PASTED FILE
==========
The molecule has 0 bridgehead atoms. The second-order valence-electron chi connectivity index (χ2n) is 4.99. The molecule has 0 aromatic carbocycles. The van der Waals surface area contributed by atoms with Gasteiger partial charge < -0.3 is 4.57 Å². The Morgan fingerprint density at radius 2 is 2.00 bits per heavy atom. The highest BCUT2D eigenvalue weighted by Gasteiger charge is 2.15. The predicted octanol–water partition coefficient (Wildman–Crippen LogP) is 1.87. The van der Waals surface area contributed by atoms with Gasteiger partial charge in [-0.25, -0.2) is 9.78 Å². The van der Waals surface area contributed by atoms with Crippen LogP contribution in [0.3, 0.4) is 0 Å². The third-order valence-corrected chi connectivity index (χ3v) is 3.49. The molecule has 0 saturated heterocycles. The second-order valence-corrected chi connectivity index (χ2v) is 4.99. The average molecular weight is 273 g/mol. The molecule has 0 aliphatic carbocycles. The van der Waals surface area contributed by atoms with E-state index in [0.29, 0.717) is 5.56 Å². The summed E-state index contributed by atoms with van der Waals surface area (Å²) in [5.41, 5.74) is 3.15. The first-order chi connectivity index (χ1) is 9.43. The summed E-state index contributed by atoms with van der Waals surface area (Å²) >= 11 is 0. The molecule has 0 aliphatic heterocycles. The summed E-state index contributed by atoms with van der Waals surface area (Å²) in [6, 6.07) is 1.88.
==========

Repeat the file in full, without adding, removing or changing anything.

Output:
The molecule has 0 bridgehead atoms. The second-order valence-electron chi connectivity index (χ2n) is 4.99. The molecule has 0 aromatic carbocycles. The van der Waals surface area contributed by atoms with Gasteiger partial charge < -0.3 is 4.57 Å². The Morgan fingerprint density at radius 2 is 2.00 bits per heavy atom. The highest BCUT2D eigenvalue weighted by Gasteiger charge is 2.15. The predicted octanol–water partition coefficient (Wildman–Crippen LogP) is 1.87. The van der Waals surface area contributed by atoms with Gasteiger partial charge in [-0.25, -0.2) is 9.78 Å². The van der Waals surface area contributed by atoms with Crippen LogP contribution in [0.3, 0.4) is 0 Å². The third-order valence-corrected chi connectivity index (χ3v) is 3.49. The molecule has 0 saturated heterocycles. The second-order valence-corrected chi connectivity index (χ2v) is 4.99. The average molecular weight is 273 g/mol. The molecule has 0 aliphatic carbocycles. The van der Waals surface area contributed by atoms with E-state index in [0.29, 0.717) is 5.56 Å². The summed E-state index contributed by atoms with van der Waals surface area (Å²) in [5.41, 5.74) is 3.15. The first-order chi connectivity index (χ1) is 9.43. The summed E-state index contributed by atoms with van der Waals surface area (Å²) >= 11 is 0. The molecule has 0 aliphatic heterocycles. The summed E-state index contributed by atoms with van der Waals surface area (Å²) in [6, 6.07) is 1.88.